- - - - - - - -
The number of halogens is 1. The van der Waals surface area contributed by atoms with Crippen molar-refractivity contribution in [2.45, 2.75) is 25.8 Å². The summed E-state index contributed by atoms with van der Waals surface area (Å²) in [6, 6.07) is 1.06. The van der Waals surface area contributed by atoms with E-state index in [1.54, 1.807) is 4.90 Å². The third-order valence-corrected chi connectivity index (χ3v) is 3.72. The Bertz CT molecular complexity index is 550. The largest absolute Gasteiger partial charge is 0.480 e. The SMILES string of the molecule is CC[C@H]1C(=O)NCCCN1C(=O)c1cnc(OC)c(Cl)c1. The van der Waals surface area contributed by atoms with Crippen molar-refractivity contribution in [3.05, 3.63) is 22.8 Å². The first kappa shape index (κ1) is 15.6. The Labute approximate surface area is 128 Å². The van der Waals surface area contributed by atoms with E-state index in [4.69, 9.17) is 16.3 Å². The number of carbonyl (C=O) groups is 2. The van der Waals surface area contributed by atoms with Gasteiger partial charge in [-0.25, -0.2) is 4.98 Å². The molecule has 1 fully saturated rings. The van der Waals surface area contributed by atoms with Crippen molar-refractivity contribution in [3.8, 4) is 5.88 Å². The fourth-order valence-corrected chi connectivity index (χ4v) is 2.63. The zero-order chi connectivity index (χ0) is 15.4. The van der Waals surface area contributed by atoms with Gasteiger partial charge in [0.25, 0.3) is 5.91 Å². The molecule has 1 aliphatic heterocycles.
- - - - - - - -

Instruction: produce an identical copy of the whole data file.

The number of halogens is 1. The van der Waals surface area contributed by atoms with Crippen molar-refractivity contribution in [2.45, 2.75) is 25.8 Å². The summed E-state index contributed by atoms with van der Waals surface area (Å²) in [6, 6.07) is 1.06. The van der Waals surface area contributed by atoms with E-state index in [1.54, 1.807) is 4.90 Å². The third-order valence-corrected chi connectivity index (χ3v) is 3.72. The Bertz CT molecular complexity index is 550. The largest absolute Gasteiger partial charge is 0.480 e. The SMILES string of the molecule is CC[C@H]1C(=O)NCCCN1C(=O)c1cnc(OC)c(Cl)c1. The van der Waals surface area contributed by atoms with Crippen molar-refractivity contribution in [3.05, 3.63) is 22.8 Å². The first kappa shape index (κ1) is 15.6. The Labute approximate surface area is 128 Å². The van der Waals surface area contributed by atoms with E-state index in [4.69, 9.17) is 16.3 Å². The number of carbonyl (C=O) groups is 2. The van der Waals surface area contributed by atoms with Gasteiger partial charge in [-0.25, -0.2) is 4.98 Å². The molecule has 1 fully saturated rings. The van der Waals surface area contributed by atoms with Crippen molar-refractivity contribution in [3.8, 4) is 5.88 Å². The fourth-order valence-corrected chi connectivity index (χ4v) is 2.63. The zero-order chi connectivity index (χ0) is 15.4. The van der Waals surface area contributed by atoms with Gasteiger partial charge in [0.25, 0.3) is 5.91 Å². The molecule has 1 aliphatic heterocycles.